I don’t know if I can offer much new thought on this. I always try to take a Baggu bag with me when I go out in case I need to do some impromptu grocery shopping. Definitely been known to forget though and it’s awful carrying home a bag of plastic shame!! I try to buy loose goods from places like Re:Store and veggies from our local Chatsworth Road Sunday Market.
Where do you find inspiration for your collaborations and work?
Our products are inspired by British twentieth century art, architecture and landscape. This is also a nice bit of info about the history of the Sessions family business…
The Sessions family business historically lies in printmaking; our great grandfather established the Sessions of York printing factory at the turn of the twentieth century. This was an independent factory that produced the labels for Rowntrees chocolate. Concerned with the wellbeing of their workers and the importance of their working environment, they protected the land around the factory, creating a nature reserve where kingfishers and woodpeckers would be regularly sighted. This enjoyment and respect for nature and our environment is something we hope to explore both in the work we make and the work ethos we promote.
Are there any people you want to shout about — designers, makers, doers that deserve more recognition?
Oh wow — there are so many wonderful makers who I want to shout about! My friend Patrick Williams of Berdoulat Interior Design who is the king of interior design with well sourced reclaimed items. Every project he creates is full of warmth and already feels lived in, because his materials have a past life. We are currently working on a collaboration with them to be launched early next year. Caroline Kent of Scribble & Daub who makes the most exquisite hand drawn and coloured gift cards. There’s so much spirit in the freshness of her illustrations and she often collaborates with a historic letterpress workshop in Rye to create larger orders too. Everything is of the highest quality. CommonRoom are a local wallpaper company who work with contemporary artists (and also reprint historic designs). They make everything in the UK too often using original techniques. They are really beautiful. I also absolutely adore the textiles of Laura Slater — she’s a wonder! Oh, and not forgetting Corrie Williamson who makes the best of the best jewellery. So pared back and beautiful.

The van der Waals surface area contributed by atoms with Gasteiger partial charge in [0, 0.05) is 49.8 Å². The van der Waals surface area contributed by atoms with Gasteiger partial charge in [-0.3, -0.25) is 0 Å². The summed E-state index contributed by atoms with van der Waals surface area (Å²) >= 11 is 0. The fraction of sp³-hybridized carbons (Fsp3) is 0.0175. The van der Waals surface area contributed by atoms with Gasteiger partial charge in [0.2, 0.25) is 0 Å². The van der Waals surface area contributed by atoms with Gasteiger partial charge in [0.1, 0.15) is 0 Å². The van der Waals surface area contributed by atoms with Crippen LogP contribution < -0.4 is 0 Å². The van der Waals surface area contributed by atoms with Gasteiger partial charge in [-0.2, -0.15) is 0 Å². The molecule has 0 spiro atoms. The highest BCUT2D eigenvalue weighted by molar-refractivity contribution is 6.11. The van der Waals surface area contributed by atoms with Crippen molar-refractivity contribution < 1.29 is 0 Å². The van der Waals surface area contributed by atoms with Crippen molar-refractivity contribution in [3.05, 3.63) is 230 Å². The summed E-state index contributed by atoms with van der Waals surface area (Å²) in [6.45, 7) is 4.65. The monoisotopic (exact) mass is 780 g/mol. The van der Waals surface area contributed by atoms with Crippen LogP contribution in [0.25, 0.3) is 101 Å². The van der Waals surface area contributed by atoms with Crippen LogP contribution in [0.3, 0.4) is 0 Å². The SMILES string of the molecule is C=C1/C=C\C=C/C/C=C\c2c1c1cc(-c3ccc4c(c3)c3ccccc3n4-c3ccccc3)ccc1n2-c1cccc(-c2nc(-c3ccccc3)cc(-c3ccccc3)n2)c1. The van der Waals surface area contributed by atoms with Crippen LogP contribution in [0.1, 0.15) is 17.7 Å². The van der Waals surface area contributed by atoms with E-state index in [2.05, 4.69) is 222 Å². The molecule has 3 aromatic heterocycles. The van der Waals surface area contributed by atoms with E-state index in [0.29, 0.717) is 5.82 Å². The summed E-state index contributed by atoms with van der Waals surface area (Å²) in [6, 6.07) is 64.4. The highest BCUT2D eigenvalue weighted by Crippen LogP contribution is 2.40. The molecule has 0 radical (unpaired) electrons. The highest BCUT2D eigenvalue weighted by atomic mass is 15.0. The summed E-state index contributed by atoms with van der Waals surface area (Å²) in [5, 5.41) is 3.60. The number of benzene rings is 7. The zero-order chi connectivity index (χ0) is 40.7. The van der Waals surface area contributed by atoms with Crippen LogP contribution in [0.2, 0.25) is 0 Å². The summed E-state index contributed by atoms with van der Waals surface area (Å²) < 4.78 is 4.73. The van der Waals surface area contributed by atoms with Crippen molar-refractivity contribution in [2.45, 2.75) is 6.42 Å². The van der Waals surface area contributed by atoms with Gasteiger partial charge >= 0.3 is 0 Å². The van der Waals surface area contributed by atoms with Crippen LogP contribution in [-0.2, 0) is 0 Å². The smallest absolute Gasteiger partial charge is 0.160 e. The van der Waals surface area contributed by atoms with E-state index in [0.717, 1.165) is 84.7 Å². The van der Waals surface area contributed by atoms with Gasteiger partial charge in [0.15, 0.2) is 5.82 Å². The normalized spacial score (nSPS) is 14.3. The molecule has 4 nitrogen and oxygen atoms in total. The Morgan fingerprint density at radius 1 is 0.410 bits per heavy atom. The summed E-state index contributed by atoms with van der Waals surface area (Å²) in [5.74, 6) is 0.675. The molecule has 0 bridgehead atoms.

You live in Hackney — How long have you lived here, and why did you choose this borough?
We’ve been in Hackney since 2015 but before that we were only down the road in Bethnal Green. We chose to move into Hackney so that we could have a bit more space, and we loved the greenness of the marshes, and the huge number of wonderful local parks. It’s a part of London where I feel you can escape the hum of the city and breathe in some fresher air… Also it is a wonderful community of people — so many are running their own inspiring businesses and there’s a real feeling of mutual support for each other. I feel so lucky to have so many amazing friends all running inspiring businesses alongside motherhood. There’s a lot of shared knowledge in this corner of Hackney!
Can you share a couple of your favourite Hackney spaces or places?
We are very spoilt for choice with good independent shops in Hackney and I really mostly hang out pretty close to home in my day to day life. Top homeware spots would have to be ROOMS on Clarence Road — an absolute treasure trove of well sourced gems. The Hackney Draper is also great on the homeware front. London Borough of Jam for weekend coffee and well sourced kitchen goods (and jam!) Kate Sheridan for jewellery, ceramics (and great socks), Pages of Hackney for books…
When we say ‘modern sustainability’ what does that conjure up for you?
No longer having to compromise on design and style for something to be truly sustainable. Pared back, well considered lifestyle choices for every day life.
Hope you enjoyed peeking into Kate’s home as much as we did..